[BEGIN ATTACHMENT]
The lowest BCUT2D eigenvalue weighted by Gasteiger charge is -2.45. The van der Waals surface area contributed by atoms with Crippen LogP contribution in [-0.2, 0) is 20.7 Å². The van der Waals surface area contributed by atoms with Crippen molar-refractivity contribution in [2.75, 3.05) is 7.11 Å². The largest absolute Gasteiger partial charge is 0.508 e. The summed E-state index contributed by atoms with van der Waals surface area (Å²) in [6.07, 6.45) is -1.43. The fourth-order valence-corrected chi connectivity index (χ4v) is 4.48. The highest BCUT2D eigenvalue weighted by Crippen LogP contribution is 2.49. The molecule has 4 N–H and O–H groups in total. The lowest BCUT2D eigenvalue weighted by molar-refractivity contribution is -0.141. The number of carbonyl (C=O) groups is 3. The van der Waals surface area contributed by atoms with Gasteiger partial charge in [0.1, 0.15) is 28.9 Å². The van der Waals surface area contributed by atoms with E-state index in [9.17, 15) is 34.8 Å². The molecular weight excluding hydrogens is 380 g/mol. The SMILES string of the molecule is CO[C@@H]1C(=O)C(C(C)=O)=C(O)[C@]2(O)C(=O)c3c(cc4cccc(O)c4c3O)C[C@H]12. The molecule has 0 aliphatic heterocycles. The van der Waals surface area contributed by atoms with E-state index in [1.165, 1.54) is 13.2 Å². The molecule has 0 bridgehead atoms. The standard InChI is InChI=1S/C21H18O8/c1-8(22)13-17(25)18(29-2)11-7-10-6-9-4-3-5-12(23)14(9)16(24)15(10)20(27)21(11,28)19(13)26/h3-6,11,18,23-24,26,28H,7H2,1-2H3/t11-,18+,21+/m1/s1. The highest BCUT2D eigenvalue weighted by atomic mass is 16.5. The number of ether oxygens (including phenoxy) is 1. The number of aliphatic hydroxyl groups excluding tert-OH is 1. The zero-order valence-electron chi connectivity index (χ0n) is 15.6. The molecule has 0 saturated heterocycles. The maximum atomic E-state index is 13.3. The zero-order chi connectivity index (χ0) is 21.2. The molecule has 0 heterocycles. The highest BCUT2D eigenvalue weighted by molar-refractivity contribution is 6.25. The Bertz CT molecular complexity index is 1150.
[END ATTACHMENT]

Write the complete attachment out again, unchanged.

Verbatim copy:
The lowest BCUT2D eigenvalue weighted by Gasteiger charge is -2.45. The van der Waals surface area contributed by atoms with Crippen LogP contribution in [-0.2, 0) is 20.7 Å². The van der Waals surface area contributed by atoms with Crippen molar-refractivity contribution in [2.75, 3.05) is 7.11 Å². The largest absolute Gasteiger partial charge is 0.508 e. The summed E-state index contributed by atoms with van der Waals surface area (Å²) in [6.07, 6.45) is -1.43. The fourth-order valence-corrected chi connectivity index (χ4v) is 4.48. The highest BCUT2D eigenvalue weighted by Crippen LogP contribution is 2.49. The molecule has 4 N–H and O–H groups in total. The lowest BCUT2D eigenvalue weighted by molar-refractivity contribution is -0.141. The number of carbonyl (C=O) groups is 3. The van der Waals surface area contributed by atoms with Gasteiger partial charge in [0.1, 0.15) is 28.9 Å². The van der Waals surface area contributed by atoms with E-state index in [9.17, 15) is 34.8 Å². The molecular weight excluding hydrogens is 380 g/mol. The SMILES string of the molecule is CO[C@@H]1C(=O)C(C(C)=O)=C(O)[C@]2(O)C(=O)c3c(cc4cccc(O)c4c3O)C[C@H]12. The molecule has 0 aliphatic heterocycles. The van der Waals surface area contributed by atoms with E-state index in [1.165, 1.54) is 13.2 Å². The molecule has 0 bridgehead atoms. The standard InChI is InChI=1S/C21H18O8/c1-8(22)13-17(25)18(29-2)11-7-10-6-9-4-3-5-12(23)14(9)16(24)15(10)20(27)21(11,28)19(13)26/h3-6,11,18,23-24,26,28H,7H2,1-2H3/t11-,18+,21+/m1/s1. The highest BCUT2D eigenvalue weighted by atomic mass is 16.5. The number of ether oxygens (including phenoxy) is 1. The number of aliphatic hydroxyl groups excluding tert-OH is 1. The zero-order valence-electron chi connectivity index (χ0n) is 15.6. The molecule has 0 saturated heterocycles. The maximum atomic E-state index is 13.3. The zero-order chi connectivity index (χ0) is 21.2. The molecule has 0 heterocycles. The highest BCUT2D eigenvalue weighted by molar-refractivity contribution is 6.25. The Bertz CT molecular complexity index is 1150.